The book and film portrays Conor’s torment as a nightmare bleeding into reality. He tells himself and others that his mother will turnaround and become well again, and chases any thought of her dying away. However, a small part of him wants the nightmare to end. Conor holds all his emotions inside and the yew tree is a manifestation of those suppressed feelings. The tree helps Conor to realize he cannot hold them in, otherwise he risks his own destruction.

The film brings the yew tree to life and the interaction between the tree and Conor are believable. The film also adds more background to his family. Family photos explain some of the details about his mother’s childhood and relationship with her own father who passed away when she was young. It also follows Conor and his father, who has a smaller role in the book, as they go on father-son day trips. The film added vivid imagery to the dream-like world.

In my own experience, it took me six months to overcome my own sadness and guilt of my mother’s death, though not entirely. Although her death happened in a matter of days rather than weeks, I could empathize with the main character. Watching a movie that reminded me of this made me realize that it is important for me to have moments of sadness as well as bliss. The author understood those dark moments leading up to death and the emotions expressed in these horrible situations. The film conveyed this to me: that we all must deal with our own monsters and that we all want a happy ending. Realistically, life is terminal. In order for us to cope with the outcomes, we must confront those truths no matter how awful, sad or painful they may be.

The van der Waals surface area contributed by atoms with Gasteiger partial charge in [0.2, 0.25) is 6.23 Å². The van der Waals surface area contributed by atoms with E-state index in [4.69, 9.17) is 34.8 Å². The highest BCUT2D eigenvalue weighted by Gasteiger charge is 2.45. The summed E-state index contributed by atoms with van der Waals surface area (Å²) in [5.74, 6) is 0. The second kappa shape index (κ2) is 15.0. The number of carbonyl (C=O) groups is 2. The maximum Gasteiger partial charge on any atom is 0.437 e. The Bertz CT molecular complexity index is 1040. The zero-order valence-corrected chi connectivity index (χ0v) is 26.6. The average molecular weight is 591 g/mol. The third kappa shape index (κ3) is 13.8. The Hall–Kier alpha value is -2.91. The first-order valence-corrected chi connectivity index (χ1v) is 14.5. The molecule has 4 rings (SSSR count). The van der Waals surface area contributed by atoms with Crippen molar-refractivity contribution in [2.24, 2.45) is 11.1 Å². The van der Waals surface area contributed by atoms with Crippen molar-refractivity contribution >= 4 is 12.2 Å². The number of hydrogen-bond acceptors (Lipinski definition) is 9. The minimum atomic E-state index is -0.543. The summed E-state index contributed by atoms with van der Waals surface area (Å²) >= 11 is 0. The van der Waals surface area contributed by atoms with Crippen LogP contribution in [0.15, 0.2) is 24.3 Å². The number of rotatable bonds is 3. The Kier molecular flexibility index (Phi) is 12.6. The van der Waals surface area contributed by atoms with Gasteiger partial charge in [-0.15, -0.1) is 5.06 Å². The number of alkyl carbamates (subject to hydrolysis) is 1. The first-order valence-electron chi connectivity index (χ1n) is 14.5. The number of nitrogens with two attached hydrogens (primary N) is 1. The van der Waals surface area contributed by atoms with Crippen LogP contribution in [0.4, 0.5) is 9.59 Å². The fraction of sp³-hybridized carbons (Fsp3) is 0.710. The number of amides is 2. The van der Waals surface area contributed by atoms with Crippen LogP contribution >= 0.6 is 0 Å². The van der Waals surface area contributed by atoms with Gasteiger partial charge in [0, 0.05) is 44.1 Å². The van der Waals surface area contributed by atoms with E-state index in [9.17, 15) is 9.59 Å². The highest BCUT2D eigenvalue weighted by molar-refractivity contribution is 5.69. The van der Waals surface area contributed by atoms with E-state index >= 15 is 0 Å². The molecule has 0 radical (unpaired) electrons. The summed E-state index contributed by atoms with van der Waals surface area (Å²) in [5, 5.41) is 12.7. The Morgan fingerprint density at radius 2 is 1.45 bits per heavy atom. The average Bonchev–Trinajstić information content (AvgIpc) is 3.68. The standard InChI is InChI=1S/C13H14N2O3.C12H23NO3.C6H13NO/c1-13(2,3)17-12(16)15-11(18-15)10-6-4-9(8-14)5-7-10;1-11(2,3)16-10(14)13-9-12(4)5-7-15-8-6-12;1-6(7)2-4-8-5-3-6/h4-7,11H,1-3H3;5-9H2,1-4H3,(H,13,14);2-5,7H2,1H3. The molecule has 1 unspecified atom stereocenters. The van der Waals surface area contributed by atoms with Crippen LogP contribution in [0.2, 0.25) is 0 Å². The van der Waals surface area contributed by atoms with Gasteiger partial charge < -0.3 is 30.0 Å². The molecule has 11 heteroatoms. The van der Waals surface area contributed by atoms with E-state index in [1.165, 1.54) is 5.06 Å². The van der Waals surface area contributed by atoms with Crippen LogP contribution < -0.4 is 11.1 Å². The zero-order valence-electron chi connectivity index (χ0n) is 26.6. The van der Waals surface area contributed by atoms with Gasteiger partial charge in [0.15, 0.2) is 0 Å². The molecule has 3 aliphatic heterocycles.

An Evening with Karin Muller

Karin Muller, a travel journalist for National Geographic with documentaries spanning the globe, hosted a pre-screening of her latest documentary, Egypt’s Secret Side at the University of Wisconsin-Madison Union South. 

Muller presented a lecture, Artistic Inspiration From Animal Sex Lives followed by two nights of Egypt’s Secret Side pre-screenings and buffets of authentic Egyptian dishes.  Though it sounded like a wine and paint event, the lecture happened to be quite humorous and educational.  She lectured on how animals have evolved and their continued success of their species.  Informational yet shocking at times, Muller uses her wit and often takes examples from her own dating experiences to compare the mating behaviors of animals.

Topics included; promiscuity versus monogamy, what attracts mates, why fathers matter and why size matters, i.e. length of insect eye shafts.  She mostly discussed insects, non-human primates, small mammals and birds.  Though strength and virility are important, female birds often choose mates based on flamboyance or gifts provided as an indication of the type of father they will be.  She compared and contrasted testicle to body size ratios of gorillas, chimps and bonobos and how these physical attributes play a role in their social behaviors.  The night concluded with a bonus video featuring the celestial mating ritual of Leopard slugs.